XLS weight loss advertisements have been banned after advertising watchdog receives over 200 complaints. Advertised on three different media platforms, the XLS medical campaign found itself subject to criticism by the ‘Advertising Standards Authority’ (ASA) for proposing an unhealthy approach to body image, the press association reports.
XLS Medical, a slimming aid that is readily available online and in stores, ran a 30 second ad featuring two already slim girls discussing a beach holiday via text-messaging and pictures. One girl recommends XLS Medical, which promises ‘up to three times more weight loss versus dieting alone’, in preparation for the trip. The other girl complains as she will ‘never fit into [her] holiday wardrobe’. The campaign finishes with the girls on holiday posing together for a photo.
The advert, which ran on YouTube, television and video on demand, sparked a public outrage as the ad was seen to promote an unhealthy body image. ASA, which received 200 complaints, was concerned in particular for the adverts effect amongst young girls.
XLS Medical’s parent company, Omega Pharma, was quick to defend the criticisms. The company denied claims of targeting women with low body confidence, saying it wanted to use feelings of ‘holiday preparation’ and ‘elation’ to reach the common goal – reaching a ‘healthy weight’.
However, ASA disagreed calling the advert socially irresponsible and premised on the characters poor body image. The girl, who is concerned about fitting into her holiday wardrobe, is presented in the advert as ‘needing to lose weight’ despite her ‘already slim and healthy appearance’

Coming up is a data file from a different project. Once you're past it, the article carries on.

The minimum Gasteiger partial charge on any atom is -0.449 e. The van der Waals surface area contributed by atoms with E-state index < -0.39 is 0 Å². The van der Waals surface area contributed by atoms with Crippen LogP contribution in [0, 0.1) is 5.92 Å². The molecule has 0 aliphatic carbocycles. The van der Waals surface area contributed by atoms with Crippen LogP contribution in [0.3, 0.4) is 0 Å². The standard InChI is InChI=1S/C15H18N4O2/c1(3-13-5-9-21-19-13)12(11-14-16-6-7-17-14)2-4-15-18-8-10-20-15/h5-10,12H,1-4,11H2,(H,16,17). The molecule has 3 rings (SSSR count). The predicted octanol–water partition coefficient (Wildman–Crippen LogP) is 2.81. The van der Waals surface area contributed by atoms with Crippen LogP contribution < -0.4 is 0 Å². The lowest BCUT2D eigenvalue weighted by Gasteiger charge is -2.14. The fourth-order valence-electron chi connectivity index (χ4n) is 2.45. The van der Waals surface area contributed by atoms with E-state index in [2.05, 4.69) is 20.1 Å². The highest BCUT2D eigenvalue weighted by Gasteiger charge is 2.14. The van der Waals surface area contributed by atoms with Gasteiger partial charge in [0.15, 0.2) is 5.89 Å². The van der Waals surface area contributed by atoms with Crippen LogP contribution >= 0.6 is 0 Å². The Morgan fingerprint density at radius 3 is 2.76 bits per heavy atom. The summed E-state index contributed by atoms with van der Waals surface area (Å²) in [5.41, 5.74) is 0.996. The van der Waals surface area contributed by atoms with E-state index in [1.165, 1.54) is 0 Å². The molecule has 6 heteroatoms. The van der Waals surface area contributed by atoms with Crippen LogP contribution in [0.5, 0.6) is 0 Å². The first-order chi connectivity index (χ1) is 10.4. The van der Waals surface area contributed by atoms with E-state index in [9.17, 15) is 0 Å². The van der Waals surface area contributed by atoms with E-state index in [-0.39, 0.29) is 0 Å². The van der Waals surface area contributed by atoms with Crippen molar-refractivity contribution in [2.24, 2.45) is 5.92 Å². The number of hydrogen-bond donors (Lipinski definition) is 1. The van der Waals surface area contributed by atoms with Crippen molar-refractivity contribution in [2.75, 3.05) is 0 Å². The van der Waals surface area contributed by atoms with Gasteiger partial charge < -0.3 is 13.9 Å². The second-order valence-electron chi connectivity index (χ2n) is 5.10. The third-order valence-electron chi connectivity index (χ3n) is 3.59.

“The combination of her slim build and healthy weight created the impression that, despite her healthy physical appearance, weight loss was still necessary,” said the ASA. “The overall impression created by the ad presented an irresponsible approach to body image and confidence. In that regard, we concluded the ad was socially irresponsible and, therefore, breached the [advertising] code.”
The ASA warned Omega Pharma that they must ‘take care to ensure their products were advertised in a socially responsible way’.
The controversial ad was banned from our screens before many of us could see it, but we were quick to hear about it via social media. Members of the public took to twitter to voice their disapproval:
‘I find that XLS Medical advert offensive. The girls in it look like teenagers. Diet pills for teenagers? No wonder they’re so body conscious’ – @KatieDailyEcho.
Clearly, the advert targets a specific demographic of young females. The controversy is clouded by the adverts use of female body image insecurities as a means to determine the purchase of slimming pills; in other words to determine a profit. The media should encourage people to be happy in themselves, not to be pressured to take slimming pills to adhere to a particular image.